Run a decoupled architecture with Early Access support for Front-End Sites built with frameworks like Next.js or Gatsby paired with WordPress or Drupal.
The appeal of decoupled architectures has stood for years in the website operations community.
But many teams have stayed on the sidelines or got burned by these approaches. Churning tools and tactics in the front-end ecosystem have overwhelmed so many teams who see the promise of faster websites, rapid iteration and better results but don't want to bet too heavily on the wrong tool and get stuck.
We see a better way. Now in Early Access, Front-End Sites on Pantheon run frameworks using Server-Side Rendering of Node.js and Static Site Generation to generate some of the fastest sites on the web.
Different teams pick this architecture for different reasons:
Some site owners want to maximize the pace at which they can make changes to that public-facing front end in order to meet changing business needs. It's often safer to do high velocity experimentation and changes to a front-end site when it is decoupled from higher risk changes involving a back-end database.
For some teams, the appeal comes from having a hard divide between back-end and front-end developers that should then be reflected in a clear line between the back-end content management system and the front-end presentation.
To get started on that foundation, site creation in our new dashboard now shows options for spinning up Gatsby, preconfigured to play well with WordPress and Next.js with Drupal combination as well.
In Pantheon's new dashboard, customers with Early Access can create combinations of front-end frameworks and CMS sites.
Creating a new Front-End Site in the Pantheon dashboard also generates a new GitHub repository to hold the front-end codebase.
Teams using a decoupled architecture also benefit from running both front-end and back-end code on the same platform that can provide sensible defaults for both sides to communicate efficiently.
Front-end frameworks connected to Pantheon-run CMS sites get variables pre-configured to connect to the appropriate CMS environment.
Code changes and pull requests on GitHub trigger rebuilds and redeployments of the front-end codebase on Pantheon's platform.
Customers with Early Access to these capabilities can start by following our documentation to create sandbox copies of our starter examples.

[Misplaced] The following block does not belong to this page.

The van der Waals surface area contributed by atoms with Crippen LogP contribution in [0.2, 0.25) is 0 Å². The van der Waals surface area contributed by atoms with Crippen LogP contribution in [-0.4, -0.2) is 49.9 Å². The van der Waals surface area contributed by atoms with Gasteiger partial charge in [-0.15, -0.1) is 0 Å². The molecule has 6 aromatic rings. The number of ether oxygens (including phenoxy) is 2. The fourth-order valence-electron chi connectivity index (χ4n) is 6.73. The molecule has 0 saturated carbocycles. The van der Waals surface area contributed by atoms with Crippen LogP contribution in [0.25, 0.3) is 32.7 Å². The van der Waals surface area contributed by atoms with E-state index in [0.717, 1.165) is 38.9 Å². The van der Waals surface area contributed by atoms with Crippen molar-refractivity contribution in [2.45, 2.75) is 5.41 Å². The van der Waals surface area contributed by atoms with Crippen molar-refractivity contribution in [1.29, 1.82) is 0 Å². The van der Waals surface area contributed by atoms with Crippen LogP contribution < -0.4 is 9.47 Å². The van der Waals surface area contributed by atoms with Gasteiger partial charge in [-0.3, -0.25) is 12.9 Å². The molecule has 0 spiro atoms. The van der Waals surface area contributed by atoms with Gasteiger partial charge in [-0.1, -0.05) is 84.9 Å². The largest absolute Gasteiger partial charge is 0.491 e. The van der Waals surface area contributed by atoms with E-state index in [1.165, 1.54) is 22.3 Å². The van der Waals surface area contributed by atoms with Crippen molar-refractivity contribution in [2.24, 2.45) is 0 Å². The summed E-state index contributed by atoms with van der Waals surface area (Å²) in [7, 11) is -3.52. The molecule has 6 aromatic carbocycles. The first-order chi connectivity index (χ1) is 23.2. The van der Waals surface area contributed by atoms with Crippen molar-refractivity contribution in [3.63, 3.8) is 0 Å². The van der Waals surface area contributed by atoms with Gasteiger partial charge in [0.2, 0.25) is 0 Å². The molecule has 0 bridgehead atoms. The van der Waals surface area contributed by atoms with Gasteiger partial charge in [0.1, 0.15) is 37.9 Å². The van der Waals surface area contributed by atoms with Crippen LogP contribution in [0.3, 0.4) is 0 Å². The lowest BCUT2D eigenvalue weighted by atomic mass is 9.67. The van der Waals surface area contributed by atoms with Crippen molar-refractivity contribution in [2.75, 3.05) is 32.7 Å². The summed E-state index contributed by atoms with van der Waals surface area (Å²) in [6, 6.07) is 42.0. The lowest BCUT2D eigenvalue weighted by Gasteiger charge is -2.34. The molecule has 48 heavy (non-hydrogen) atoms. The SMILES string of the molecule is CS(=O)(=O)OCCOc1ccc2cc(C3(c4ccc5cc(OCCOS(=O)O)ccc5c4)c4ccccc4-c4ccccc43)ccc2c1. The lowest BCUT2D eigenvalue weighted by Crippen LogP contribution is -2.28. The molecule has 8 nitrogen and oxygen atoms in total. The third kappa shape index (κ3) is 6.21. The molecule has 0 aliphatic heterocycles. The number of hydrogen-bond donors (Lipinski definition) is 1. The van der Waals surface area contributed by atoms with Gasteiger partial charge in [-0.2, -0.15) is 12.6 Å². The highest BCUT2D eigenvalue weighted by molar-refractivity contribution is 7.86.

A sample Next.js site that reads content from Drupal's Umami distribution.
With these examples and a unified platform, we are optimistic that web teams will spend less time on the minutiae of different rendering techniques and focus more on the details specific to their sites that matter for making the best user experience on the web.
With Front-End Sites, we intend to set the guardrails our customers depend on to make WebOps succeed for them. One customer said that he wants "state-of-the-art, not bleeding edge." Similar sentiments have come up over and over again as we've discussed the changing web landscape with our community.
In the coming weeks and months, we look forward to sharing stories of customers who have gone live using this tech stack. One partner agency of ours, Digital Polygon, has written a breakdown of how their site is performing better after switching from a monolithic WordPress site to a decoupled architecture with Next.js.
If you are interested in learning more or requesting early access go to our page on decoupled architectures.
You might also like:
- How Narwhal Digital Transformed S&T Bank’s Online Presence with Decoupled Architecture
- Headless CMS: It’s More Than Just the Back End
- The Five Ws of Decoupled Websites
- Pantheon Releases Early Access Decoupled Architecture Updates to Accelerate Developer Collaboration
Topics: Decoupled CMS, WebOps, Website Technology